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RIT expands addiction treatment to rural communities

Messenger Post Media
Monroe County Post

RIT’s Behavioral Health program is expanding with a clinic on campus and federal funding to deliver addiction treatment in rural communities in upstate New York and New Hampshire.

These partnerships and services create momentum for the Priority Behavioral Health and clinical psychology internship led by Caroline Easton, professor of biomedical sciences. 

The program was funded in 2018 by the U.S. Department of the Health and Humans Services’ Health Resources and Services Administration to fill a shortage of mental health professionals, especially with addiction expertise, in the Rochester area.

The RIT Priority Behavioral Health clinic gives therapy interns experience conducting in-person and telehealth sessions and assessment services under the supervision of licensed clinical psychologists. The training clinic is open to anyone at RIT and in the wider community, and services are free. The clinicians practice cognitive behavioral therapy, motivational enhancement therapy and mindfulness skills, as well as behavioral health screenings and consultations, psychological testing, digital therapies and tele-behavioral health.

Easton sees the clinic as a resource for the community, especially for people who have lost their jobs during the COVID-19 pandemic and who may not have health insurance or money for co-pays. 

“The clinic is not only for people struggling with addiction, anxiety and depression,” she said. “Right now, people are dealing with grief and loss, social isolation and health anxiety. We will take clients who just need somebody to talk to.”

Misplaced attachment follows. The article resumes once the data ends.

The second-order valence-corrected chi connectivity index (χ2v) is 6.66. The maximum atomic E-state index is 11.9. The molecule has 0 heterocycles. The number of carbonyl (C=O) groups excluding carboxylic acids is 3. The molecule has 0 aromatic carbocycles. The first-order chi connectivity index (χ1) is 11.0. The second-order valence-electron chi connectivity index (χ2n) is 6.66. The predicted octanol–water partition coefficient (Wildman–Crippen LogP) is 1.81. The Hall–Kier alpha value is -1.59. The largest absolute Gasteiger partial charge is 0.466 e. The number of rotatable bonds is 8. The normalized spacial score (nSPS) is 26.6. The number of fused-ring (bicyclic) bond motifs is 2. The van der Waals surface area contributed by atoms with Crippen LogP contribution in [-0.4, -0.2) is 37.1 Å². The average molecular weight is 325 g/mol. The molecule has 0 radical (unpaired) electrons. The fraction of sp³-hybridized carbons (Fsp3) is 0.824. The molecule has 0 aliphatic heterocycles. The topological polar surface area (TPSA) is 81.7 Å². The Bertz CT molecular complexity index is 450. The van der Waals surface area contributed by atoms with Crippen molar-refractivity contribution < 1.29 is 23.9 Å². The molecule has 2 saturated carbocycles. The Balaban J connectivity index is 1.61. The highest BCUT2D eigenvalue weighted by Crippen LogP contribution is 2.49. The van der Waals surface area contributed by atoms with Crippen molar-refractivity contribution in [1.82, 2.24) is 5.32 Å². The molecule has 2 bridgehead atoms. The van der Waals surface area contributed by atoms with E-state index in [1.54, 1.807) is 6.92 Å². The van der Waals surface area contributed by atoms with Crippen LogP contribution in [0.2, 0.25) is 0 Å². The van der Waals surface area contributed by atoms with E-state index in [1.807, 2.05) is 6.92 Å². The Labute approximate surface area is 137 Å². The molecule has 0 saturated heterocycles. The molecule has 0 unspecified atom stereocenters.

RIT behavioral health researchers in the biomedical sciences program — Easton, associate professor Cory Crane and visiting assistant professor Cassandra Berbary — won additional funding from the Health Resources and Services Administration to deliver mental health and addiction treatment to underserved populations.

The federal agency is supporting a $1.4 million telehealth program for homeless residents at the House of Mercy shelter, which was deployed during the state shutdown, and more recently a $1 million telehealth outreach for rural and underserved communities in New York and in New Hampshire addressing opioid addiction and other forms of substance abuse. 

The participating clinical sites were selected through RIT’s strategic alliance with Rochester Regional Health and a new partnership with Ammonoosuc Community Health Services in New Hampshire, facilitated by CEO and RIT alumnus Ed Shanshala II.

“Our telehealth training program is especially relevant during the pandemic and the new risk factors it has created for rural residents with addiction issues and for their families,” Easton said. “The pandemic has led to unemployment, loss of health insurance, opioid/substance relapse, anxiety and depression, grief and personal loss.”

The Priority Behavioral Health clinic is located in the Clinical Health Sciences Building, 153 Lomb Memorial Drive, at the north end of campus. For appointments, call 585-475-4748.

Stock photo.